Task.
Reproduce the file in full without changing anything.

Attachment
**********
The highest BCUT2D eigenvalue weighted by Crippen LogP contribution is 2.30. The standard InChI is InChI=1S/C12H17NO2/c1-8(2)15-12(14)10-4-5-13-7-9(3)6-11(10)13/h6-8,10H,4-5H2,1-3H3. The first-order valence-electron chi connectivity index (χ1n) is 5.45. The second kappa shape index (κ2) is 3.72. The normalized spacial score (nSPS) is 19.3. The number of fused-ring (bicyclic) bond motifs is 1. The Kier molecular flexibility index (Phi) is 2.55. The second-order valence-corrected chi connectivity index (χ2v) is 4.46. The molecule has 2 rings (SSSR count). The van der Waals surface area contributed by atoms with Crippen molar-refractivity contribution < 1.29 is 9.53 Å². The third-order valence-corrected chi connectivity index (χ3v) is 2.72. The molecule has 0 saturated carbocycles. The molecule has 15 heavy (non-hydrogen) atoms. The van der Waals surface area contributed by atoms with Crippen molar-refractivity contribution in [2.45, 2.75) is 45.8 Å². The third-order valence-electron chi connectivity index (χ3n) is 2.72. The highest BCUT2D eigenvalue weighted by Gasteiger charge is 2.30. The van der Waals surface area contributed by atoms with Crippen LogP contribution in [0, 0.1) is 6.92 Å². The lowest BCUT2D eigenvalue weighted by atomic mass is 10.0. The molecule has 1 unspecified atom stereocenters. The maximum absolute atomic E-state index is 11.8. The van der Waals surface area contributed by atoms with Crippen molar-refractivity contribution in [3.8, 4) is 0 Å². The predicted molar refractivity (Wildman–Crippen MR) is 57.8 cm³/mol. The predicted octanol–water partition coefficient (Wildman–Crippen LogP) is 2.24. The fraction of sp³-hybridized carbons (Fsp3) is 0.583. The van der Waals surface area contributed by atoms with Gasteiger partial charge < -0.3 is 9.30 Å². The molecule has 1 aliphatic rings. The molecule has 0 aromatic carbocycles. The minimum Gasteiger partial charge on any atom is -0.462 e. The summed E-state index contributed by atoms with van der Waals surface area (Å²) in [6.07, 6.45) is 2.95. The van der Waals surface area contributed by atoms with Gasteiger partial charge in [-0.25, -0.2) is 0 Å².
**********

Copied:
The highest BCUT2D eigenvalue weighted by Crippen LogP contribution is 2.30. The standard InChI is InChI=1S/C12H17NO2/c1-8(2)15-12(14)10-4-5-13-7-9(3)6-11(10)13/h6-8,10H,4-5H2,1-3H3. The first-order valence-electron chi connectivity index (χ1n) is 5.45. The second kappa shape index (κ2) is 3.72. The normalized spacial score (nSPS) is 19.3. The number of fused-ring (bicyclic) bond motifs is 1. The Kier molecular flexibility index (Phi) is 2.55. The second-order valence-corrected chi connectivity index (χ2v) is 4.46. The molecule has 2 rings (SSSR count). The van der Waals surface area contributed by atoms with Crippen molar-refractivity contribution < 1.29 is 9.53 Å². The third-order valence-corrected chi connectivity index (χ3v) is 2.72. The molecule has 0 saturated carbocycles. The molecule has 15 heavy (non-hydrogen) atoms. The van der Waals surface area contributed by atoms with Crippen molar-refractivity contribution in [2.45, 2.75) is 45.8 Å². The third-order valence-electron chi connectivity index (χ3n) is 2.72. The highest BCUT2D eigenvalue weighted by Gasteiger charge is 2.30. The van der Waals surface area contributed by atoms with Crippen LogP contribution in [0, 0.1) is 6.92 Å². The lowest BCUT2D eigenvalue weighted by atomic mass is 10.0. The molecule has 1 unspecified atom stereocenters. The maximum absolute atomic E-state index is 11.8. The van der Waals surface area contributed by atoms with Crippen molar-refractivity contribution in [3.8, 4) is 0 Å². The predicted molar refractivity (Wildman–Crippen MR) is 57.8 cm³/mol. The predicted octanol–water partition coefficient (Wildman–Crippen LogP) is 2.24. The fraction of sp³-hybridized carbons (Fsp3) is 0.583. The van der Waals surface area contributed by atoms with Gasteiger partial charge < -0.3 is 9.30 Å². The molecule has 1 aliphatic rings. The molecule has 0 aromatic carbocycles. The minimum Gasteiger partial charge on any atom is -0.462 e. The summed E-state index contributed by atoms with van der Waals surface area (Å²) in [6.07, 6.45) is 2.95. The van der Waals surface area contributed by atoms with Gasteiger partial charge in [-0.25, -0.2) is 0 Å².